In a Vase on Monday and mountain flowers
by Diana Studer
- gardening for biodiversity
in Cape Town, South Africa
Hiking among wildflowers
in the mountains
around Cape Town
Since our garden is manageable, I don't have beds or plants dedicated for cutting. I do always have colour. I am unwilling to cut unless they are pruning volunteers or to gift a posy. Chosen to provide habitat and food for wildlife, I prefer to let the plants play their role in the web of life. I do choose for foliage first, which always gives me the option of a generous sheaf of texture, shape and colour - cream, silver, all the greens, glaucous blue or even orange and red. I could have picked purple and white flowers, stripping the garden, but I will leave those to shine in the March garden update. For Foliage Follow-up.
When we lived in Porterville the 'garden' club was half floral art demonstrations. I have got out of the habit of exercising the skill I gained. For In a Vase On Monday I chose tall and delicate stars of dwarf Cyperus prolifer - always one of my first favourites for my garden, and vases. A lush groundcover lighting up the shade is the green and white striped forest Cyperus albostriatus as focal starbursts. Bonus of fragrance from the little sage green beach sage Salvia africana-lutea, and the large velvety ruffled leaves of rose Pelargonium. More height and contrasting colour from Brachylaena discolor with bottle green shiny and silver matte surfaces. The vase is rectangular IKEA from wide eyed visits to Spreitenbach outside Zurich. We still, don't have IKEA shops in South Africa. Filled with glass pebbles to hold the stems, just there, where I placed them, thank you!
His February moon bridges the gap to his February hikes and my preferred wild flowers on our mountains.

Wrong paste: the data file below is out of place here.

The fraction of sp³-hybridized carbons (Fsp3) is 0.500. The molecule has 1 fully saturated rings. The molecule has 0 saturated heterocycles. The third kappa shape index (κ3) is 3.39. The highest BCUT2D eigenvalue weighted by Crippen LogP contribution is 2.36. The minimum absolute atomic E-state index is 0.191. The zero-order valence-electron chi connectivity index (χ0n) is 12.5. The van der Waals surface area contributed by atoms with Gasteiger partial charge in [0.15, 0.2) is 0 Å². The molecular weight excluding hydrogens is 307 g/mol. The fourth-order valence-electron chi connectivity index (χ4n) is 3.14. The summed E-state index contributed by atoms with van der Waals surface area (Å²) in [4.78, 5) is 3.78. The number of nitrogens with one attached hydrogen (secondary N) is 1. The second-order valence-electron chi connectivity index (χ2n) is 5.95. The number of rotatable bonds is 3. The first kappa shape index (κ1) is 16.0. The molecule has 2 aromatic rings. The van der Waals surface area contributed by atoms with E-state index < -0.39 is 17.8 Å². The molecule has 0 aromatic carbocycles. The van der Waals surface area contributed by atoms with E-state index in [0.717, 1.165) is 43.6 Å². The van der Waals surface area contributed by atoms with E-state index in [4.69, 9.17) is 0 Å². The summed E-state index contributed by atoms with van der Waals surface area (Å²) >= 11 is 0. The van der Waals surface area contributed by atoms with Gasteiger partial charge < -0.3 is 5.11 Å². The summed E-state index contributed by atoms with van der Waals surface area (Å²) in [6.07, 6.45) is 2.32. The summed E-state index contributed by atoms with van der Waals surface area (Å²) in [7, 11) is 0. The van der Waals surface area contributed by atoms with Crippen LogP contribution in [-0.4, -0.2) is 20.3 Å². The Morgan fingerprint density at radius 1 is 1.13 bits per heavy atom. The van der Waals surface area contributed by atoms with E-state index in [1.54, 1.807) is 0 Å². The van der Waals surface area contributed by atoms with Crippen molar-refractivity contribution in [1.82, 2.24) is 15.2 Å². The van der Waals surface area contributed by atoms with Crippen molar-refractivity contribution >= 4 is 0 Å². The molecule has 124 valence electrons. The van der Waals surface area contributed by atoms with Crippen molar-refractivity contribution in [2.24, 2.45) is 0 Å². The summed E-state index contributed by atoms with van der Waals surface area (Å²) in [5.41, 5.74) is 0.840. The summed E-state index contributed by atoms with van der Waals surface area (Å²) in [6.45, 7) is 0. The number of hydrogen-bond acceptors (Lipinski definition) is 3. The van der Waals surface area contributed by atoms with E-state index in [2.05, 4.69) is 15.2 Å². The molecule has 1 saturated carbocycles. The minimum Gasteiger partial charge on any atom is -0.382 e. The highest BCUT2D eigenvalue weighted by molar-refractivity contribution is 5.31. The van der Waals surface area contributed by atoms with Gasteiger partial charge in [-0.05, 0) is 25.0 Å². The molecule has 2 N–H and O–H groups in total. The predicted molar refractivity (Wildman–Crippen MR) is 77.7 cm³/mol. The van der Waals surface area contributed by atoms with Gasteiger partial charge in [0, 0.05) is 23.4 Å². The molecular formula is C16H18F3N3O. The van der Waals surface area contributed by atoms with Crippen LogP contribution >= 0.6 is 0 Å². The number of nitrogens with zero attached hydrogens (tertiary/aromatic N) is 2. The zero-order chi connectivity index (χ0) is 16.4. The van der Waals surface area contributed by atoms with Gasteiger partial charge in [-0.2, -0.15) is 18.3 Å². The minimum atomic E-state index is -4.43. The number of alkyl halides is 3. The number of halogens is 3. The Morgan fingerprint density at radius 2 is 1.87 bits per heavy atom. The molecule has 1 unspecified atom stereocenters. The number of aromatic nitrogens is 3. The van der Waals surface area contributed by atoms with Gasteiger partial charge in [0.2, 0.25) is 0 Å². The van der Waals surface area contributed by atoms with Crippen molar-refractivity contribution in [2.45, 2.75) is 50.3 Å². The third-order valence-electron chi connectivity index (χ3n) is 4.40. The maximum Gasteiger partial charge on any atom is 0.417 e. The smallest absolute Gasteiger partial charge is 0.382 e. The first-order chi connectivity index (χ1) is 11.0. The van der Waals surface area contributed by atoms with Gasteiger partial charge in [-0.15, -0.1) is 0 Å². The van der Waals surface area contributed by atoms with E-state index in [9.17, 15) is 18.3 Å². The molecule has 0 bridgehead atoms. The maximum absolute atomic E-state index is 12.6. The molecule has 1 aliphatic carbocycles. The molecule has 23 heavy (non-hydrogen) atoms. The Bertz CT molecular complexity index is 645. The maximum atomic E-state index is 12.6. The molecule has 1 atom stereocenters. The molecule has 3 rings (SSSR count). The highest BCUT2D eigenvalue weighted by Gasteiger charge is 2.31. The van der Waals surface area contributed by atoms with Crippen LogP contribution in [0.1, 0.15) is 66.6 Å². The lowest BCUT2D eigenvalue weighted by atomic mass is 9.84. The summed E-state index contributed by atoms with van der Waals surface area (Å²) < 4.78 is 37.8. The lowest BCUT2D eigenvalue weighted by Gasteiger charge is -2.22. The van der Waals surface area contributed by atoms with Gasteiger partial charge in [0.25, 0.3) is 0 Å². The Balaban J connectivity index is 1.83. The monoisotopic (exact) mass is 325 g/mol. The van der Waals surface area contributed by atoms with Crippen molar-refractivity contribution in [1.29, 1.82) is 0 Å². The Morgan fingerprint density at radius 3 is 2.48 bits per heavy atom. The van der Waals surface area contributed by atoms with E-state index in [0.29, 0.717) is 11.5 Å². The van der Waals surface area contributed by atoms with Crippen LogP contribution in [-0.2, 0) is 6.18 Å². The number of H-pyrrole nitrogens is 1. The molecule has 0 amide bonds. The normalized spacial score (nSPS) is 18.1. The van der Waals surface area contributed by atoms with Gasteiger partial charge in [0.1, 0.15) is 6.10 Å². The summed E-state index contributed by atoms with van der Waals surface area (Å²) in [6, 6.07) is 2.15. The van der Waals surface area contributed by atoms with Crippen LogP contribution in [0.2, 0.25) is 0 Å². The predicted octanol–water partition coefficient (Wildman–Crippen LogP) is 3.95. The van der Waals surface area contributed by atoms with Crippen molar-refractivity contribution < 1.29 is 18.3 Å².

Red disas we first found by accident when we walked along the Pipe Track above Camps Bay. And again hiking in the Groot Winterhoek above Porterville. These Disa uniflora are in Echo Valley on Table Mountain living up to their Pride of Table Mountain name.
In Bainskloof near Wellington he found blue flowers. Nivenia corymbosa ??
Looking down at Simon's Town, the naval dockyard (more sheltered than Table Bay) and our church on Sunday. The last layer of purple-headed mountain is Table Mountain under the Tablecloth with Devil's Peak.
He was climbing on Simonsberg. (No wonder he comes home bruised and bloody to recover for the next round)
Up Little Lion's Head looking across Hout Bay to Chapman's Peak Drive on that almost unbuilt sweep from the mountain to the sea. Upmarket Tintswalo Atlantic Lodge is tucked out of sight down on the shore.
They hiked down to Sandy Bay on another route.
For something completely different - architecture, history and art in my previous post.Hiking with U3A both for the company (safety in numbers) and to discover more of our mountain nature.
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